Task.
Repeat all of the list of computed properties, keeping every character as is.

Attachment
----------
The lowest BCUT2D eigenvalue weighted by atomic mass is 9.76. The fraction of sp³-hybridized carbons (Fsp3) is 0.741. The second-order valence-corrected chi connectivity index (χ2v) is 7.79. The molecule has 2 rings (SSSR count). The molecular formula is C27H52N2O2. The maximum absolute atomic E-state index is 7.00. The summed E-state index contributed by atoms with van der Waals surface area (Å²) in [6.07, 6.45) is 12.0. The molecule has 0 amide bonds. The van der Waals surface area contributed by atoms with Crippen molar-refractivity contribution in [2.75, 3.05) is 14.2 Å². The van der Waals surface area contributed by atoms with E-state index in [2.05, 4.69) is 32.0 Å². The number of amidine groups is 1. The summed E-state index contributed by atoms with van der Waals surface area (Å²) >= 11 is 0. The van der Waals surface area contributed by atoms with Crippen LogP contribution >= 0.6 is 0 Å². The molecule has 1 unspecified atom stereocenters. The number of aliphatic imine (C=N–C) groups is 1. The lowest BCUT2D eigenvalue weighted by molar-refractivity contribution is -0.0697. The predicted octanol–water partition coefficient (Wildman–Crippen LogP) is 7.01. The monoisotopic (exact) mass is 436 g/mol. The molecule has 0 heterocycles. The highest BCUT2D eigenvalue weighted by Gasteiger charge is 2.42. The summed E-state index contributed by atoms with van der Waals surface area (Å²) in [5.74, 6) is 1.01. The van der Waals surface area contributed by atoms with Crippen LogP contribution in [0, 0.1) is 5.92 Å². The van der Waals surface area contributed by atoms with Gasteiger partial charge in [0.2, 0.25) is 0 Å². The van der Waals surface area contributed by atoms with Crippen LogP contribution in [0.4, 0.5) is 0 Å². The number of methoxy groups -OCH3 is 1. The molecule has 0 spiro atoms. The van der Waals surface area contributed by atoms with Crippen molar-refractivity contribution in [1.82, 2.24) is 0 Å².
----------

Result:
The lowest BCUT2D eigenvalue weighted by atomic mass is 9.76. The fraction of sp³-hybridized carbons (Fsp3) is 0.741. The second-order valence-corrected chi connectivity index (χ2v) is 7.79. The molecule has 2 rings (SSSR count). The molecular formula is C27H52N2O2. The maximum absolute atomic E-state index is 7.00. The summed E-state index contributed by atoms with van der Waals surface area (Å²) in [6.07, 6.45) is 12.0. The molecule has 0 amide bonds. The van der Waals surface area contributed by atoms with Crippen molar-refractivity contribution in [2.75, 3.05) is 14.2 Å². The van der Waals surface area contributed by atoms with E-state index in [2.05, 4.69) is 32.0 Å². The number of amidine groups is 1. The summed E-state index contributed by atoms with van der Waals surface area (Å²) >= 11 is 0. The van der Waals surface area contributed by atoms with Crippen LogP contribution >= 0.6 is 0 Å². The molecule has 1 unspecified atom stereocenters. The number of aliphatic imine (C=N–C) groups is 1. The lowest BCUT2D eigenvalue weighted by molar-refractivity contribution is -0.0697. The predicted octanol–water partition coefficient (Wildman–Crippen LogP) is 7.01. The monoisotopic (exact) mass is 436 g/mol. The molecule has 0 heterocycles. The highest BCUT2D eigenvalue weighted by Gasteiger charge is 2.42. The summed E-state index contributed by atoms with van der Waals surface area (Å²) in [5.74, 6) is 1.01. The van der Waals surface area contributed by atoms with Crippen LogP contribution in [0, 0.1) is 5.92 Å². The van der Waals surface area contributed by atoms with Gasteiger partial charge in [0.2, 0.25) is 0 Å². The van der Waals surface area contributed by atoms with Crippen LogP contribution in [0.4, 0.5) is 0 Å². The number of methoxy groups -OCH3 is 1. The molecule has 0 spiro atoms. The van der Waals surface area contributed by atoms with Crippen molar-refractivity contribution in [1.82, 2.24) is 0 Å².